It's at times like this I'm slightly awed that I am a member of this clan. If there's one good thing that's come out of moving back to CO (and there have been many, despite this past, overly serious, year) is to feel more closely connected to the Wood clan, and to establish a better relationship with my father.

I stopped by the library today (where Fay Weldon's latest was on hold for me) and when I came out I saw Amethyst and Dan just returning from a walk. They had their backs to me. I saw them, turned, and kept walking. It's been almost two years since our friendship shattered, and even though we are on speaking terms now, it will never be like it was before.

The juxtaposition between blood family and friends made me wonder what and who will matter in another 20 years.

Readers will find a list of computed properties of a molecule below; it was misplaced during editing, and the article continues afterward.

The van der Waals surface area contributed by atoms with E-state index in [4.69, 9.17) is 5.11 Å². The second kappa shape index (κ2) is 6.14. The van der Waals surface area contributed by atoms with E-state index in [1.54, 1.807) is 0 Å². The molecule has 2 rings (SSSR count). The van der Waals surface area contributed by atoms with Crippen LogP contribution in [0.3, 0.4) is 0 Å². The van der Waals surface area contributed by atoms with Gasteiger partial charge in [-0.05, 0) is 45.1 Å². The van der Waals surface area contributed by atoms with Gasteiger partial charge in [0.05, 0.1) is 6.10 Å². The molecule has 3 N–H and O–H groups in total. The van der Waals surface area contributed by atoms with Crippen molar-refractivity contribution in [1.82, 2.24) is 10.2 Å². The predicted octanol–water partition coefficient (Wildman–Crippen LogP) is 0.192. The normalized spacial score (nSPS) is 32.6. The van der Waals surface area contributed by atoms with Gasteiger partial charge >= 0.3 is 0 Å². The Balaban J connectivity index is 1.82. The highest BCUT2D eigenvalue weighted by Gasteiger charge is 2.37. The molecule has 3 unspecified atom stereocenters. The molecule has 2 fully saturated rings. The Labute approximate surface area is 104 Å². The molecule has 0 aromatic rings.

Friday, Brother met me for lunch (and my last summer hours afternoon.) We saw The Illusionist, which was disappointing. It depends on a secret I will keep; but as I guessed the secret early in the movie, it made for a rather dull film.

Brother has had a rather dreadful week, including a totally inappropriate reprimand at work. I could tell he didn't want to go back to his apartment. So I let him stay at the house. We went to see relatives Saturday, so it made sense, but I hadn't planned to spend the weekend looking after him, or drinking with my relatives.